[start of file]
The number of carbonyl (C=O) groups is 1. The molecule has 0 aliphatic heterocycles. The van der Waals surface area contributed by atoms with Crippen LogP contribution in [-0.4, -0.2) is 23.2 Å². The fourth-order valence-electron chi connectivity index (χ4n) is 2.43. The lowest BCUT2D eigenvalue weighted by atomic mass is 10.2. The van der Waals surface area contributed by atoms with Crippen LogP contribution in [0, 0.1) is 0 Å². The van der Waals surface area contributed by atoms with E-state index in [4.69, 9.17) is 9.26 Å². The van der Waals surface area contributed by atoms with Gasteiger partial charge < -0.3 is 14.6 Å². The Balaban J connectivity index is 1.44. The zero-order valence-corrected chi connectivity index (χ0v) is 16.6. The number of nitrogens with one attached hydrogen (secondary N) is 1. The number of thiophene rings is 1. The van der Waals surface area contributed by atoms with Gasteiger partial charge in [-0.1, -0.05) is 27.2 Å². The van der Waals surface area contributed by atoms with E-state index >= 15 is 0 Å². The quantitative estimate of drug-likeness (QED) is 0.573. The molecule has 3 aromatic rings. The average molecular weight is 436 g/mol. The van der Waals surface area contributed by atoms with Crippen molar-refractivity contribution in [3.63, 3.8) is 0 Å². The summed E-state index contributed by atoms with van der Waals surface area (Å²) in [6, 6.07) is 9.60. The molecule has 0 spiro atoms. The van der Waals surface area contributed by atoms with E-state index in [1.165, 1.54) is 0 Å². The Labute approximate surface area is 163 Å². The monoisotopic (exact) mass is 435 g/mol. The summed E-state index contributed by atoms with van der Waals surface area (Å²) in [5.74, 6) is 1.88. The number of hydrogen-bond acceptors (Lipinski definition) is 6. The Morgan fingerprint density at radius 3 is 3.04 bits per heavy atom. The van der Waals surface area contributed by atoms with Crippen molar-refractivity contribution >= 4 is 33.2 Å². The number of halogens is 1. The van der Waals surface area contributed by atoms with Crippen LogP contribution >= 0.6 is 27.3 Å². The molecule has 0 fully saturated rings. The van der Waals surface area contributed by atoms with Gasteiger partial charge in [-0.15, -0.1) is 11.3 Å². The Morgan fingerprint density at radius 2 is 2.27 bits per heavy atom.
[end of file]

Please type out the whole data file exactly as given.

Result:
The number of carbonyl (C=O) groups is 1. The molecule has 0 aliphatic heterocycles. The van der Waals surface area contributed by atoms with Crippen LogP contribution in [-0.4, -0.2) is 23.2 Å². The fourth-order valence-electron chi connectivity index (χ4n) is 2.43. The lowest BCUT2D eigenvalue weighted by atomic mass is 10.2. The van der Waals surface area contributed by atoms with Crippen LogP contribution in [0, 0.1) is 0 Å². The van der Waals surface area contributed by atoms with E-state index in [4.69, 9.17) is 9.26 Å². The van der Waals surface area contributed by atoms with Gasteiger partial charge < -0.3 is 14.6 Å². The Balaban J connectivity index is 1.44. The zero-order valence-corrected chi connectivity index (χ0v) is 16.6. The number of nitrogens with one attached hydrogen (secondary N) is 1. The number of thiophene rings is 1. The van der Waals surface area contributed by atoms with Gasteiger partial charge in [-0.1, -0.05) is 27.2 Å². The van der Waals surface area contributed by atoms with E-state index >= 15 is 0 Å². The quantitative estimate of drug-likeness (QED) is 0.573. The molecule has 3 aromatic rings. The average molecular weight is 436 g/mol. The van der Waals surface area contributed by atoms with Crippen molar-refractivity contribution in [3.63, 3.8) is 0 Å². The summed E-state index contributed by atoms with van der Waals surface area (Å²) in [6, 6.07) is 9.60. The molecule has 0 spiro atoms. The van der Waals surface area contributed by atoms with E-state index in [1.165, 1.54) is 0 Å². The Labute approximate surface area is 163 Å². The monoisotopic (exact) mass is 435 g/mol. The summed E-state index contributed by atoms with van der Waals surface area (Å²) in [5.74, 6) is 1.88. The number of hydrogen-bond acceptors (Lipinski definition) is 6. The Morgan fingerprint density at radius 3 is 3.04 bits per heavy atom. The van der Waals surface area contributed by atoms with Crippen molar-refractivity contribution >= 4 is 33.2 Å². The number of halogens is 1. The van der Waals surface area contributed by atoms with Crippen LogP contribution >= 0.6 is 27.3 Å². The molecule has 0 fully saturated rings. The van der Waals surface area contributed by atoms with Gasteiger partial charge in [-0.15, -0.1) is 11.3 Å². The Morgan fingerprint density at radius 2 is 2.27 bits per heavy atom.